Forme autorisée du nom
forme(s) parallèle(s) du nom
Forme(s) du nom normalisée(s) selon d'autres conventions
Autre(s) forme(s) du nom
Numéro d'immatriculation des collectivités
Zone de description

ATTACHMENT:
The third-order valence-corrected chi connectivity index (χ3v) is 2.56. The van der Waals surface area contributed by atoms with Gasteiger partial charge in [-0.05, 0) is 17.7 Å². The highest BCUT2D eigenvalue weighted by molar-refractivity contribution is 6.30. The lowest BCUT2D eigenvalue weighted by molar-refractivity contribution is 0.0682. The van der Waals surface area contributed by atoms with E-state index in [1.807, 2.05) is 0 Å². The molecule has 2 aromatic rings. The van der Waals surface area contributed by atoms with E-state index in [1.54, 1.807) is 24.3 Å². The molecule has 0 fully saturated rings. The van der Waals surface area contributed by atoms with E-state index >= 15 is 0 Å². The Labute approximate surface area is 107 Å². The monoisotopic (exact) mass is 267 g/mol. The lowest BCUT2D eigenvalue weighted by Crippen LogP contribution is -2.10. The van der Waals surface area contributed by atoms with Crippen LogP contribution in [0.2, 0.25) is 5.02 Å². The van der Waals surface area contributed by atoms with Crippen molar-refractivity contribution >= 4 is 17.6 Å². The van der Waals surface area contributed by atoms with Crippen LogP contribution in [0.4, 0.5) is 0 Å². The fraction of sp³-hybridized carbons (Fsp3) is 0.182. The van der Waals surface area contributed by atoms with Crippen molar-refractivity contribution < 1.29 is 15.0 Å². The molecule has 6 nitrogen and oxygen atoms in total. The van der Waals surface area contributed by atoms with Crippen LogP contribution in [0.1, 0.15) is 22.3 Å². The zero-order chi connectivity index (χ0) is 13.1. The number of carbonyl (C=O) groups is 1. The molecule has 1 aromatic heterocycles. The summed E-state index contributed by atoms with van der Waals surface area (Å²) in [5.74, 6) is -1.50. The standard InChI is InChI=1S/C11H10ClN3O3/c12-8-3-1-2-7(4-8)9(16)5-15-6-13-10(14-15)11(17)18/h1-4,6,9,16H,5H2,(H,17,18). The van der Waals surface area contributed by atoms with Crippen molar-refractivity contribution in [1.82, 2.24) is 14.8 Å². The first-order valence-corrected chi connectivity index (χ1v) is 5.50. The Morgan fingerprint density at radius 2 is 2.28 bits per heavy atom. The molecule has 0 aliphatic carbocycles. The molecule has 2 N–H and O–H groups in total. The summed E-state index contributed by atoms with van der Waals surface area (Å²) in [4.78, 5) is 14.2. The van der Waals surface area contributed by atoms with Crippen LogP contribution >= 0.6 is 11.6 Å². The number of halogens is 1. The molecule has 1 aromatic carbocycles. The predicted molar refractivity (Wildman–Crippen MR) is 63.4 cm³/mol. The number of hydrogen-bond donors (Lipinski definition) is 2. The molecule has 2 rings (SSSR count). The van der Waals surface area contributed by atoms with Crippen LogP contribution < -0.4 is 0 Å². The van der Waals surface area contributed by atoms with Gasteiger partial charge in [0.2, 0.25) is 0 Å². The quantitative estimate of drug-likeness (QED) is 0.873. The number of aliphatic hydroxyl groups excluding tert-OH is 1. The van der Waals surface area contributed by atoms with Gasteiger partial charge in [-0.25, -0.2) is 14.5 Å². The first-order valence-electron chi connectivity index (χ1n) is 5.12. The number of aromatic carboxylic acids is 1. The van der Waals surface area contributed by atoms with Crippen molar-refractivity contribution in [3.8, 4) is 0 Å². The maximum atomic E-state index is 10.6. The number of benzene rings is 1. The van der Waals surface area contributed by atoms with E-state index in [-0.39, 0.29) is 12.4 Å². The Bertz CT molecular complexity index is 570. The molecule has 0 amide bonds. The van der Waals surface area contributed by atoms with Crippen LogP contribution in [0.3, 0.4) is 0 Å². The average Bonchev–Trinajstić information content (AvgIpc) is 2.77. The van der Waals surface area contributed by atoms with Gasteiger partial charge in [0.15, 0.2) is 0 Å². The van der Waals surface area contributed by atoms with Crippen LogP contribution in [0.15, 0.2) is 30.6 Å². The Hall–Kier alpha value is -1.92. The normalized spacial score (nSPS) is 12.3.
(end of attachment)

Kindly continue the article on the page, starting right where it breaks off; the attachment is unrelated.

Three string quartets bearing the name Amati have been based in Canada. Two separate Amati string quartets have performed on 17th-century instruments built by the Amati family of Italy, and owned by the University of Saskatchewan in Saskatoon. A third unrelated Amati String Quartet was based in Ontario, primarily Toronto, from 1985 to 2000. This first Amati String Quartet was founded in 1968 by Murray Adaskin and three other faculty members of the University of Saskatchewan: Norma Lee Bisha (second violin), Michael Bowie (viola), and Edward Bisha (cello). It gave its first concert on 2 February 1969. Later that same year, Robert Klose was named second violin and Norma Lee Bisha replaced Michael Bowie. The personnel remained stable until the group was supplanted in 1971 by the Canadian Arts Trio after fewer than 10 formal concerts. The quartet was too short-lived to develop a wide repertoire or a distinctive style. The University of Saskatchewan Amati Quartet in Residence was established in August 2003 and also played on the university’s Amati instruments. This quartet had previously been known as the Cole Quartet. The initial members were Marla Cole (1968-2017) first violin), Michael Swan (second violin), Geoff Cole (viola) and Linda Bardutz (cello). In 2004, Luke Henny became second violinist and Peter Hedlin replaced Bardutz as cellist. The Amati Quartet performs a yearly recital series, including a Thanksgiving Monday concert, and plays at various University of Saskatchewan events. It performed for Queen Elizabeth II in honour of Saskatchewan’s 100th anniversary in May 2005, and since its opening season has undertaken a project to perform all of Haydn’s string quartets. The Amati instruments at the University of Saskatchewan — one violin built in 1627, another violin built in 1637, the viola in 1607 and the cello in 1690 — are the only set in Canada built by the Amati family of Cremona. The viola’s back bears the painted crest of the Borghese family that commissioned it. All were purchased by Kindersley, Sask. collector Stephen Kolbinson (1888-1986) and sold to the university in 1959 for $20,000 on the condition that the university establish an Amati string quartet. The Canadian Arts Trio (active 1971–1975) — which comprised Robert Klose (violin), Edward Bisha (cello) and Robin Harrison (piano) — used two of the four Amati instruments owned by the university. The Amati instruments were lent to Victoria's Lafayette Quartet 1992-1998. They have also occasionally been played by members of the Saskatoon Symphony Orchestra. The estimated value of the instruments is approximately $3 million (2020).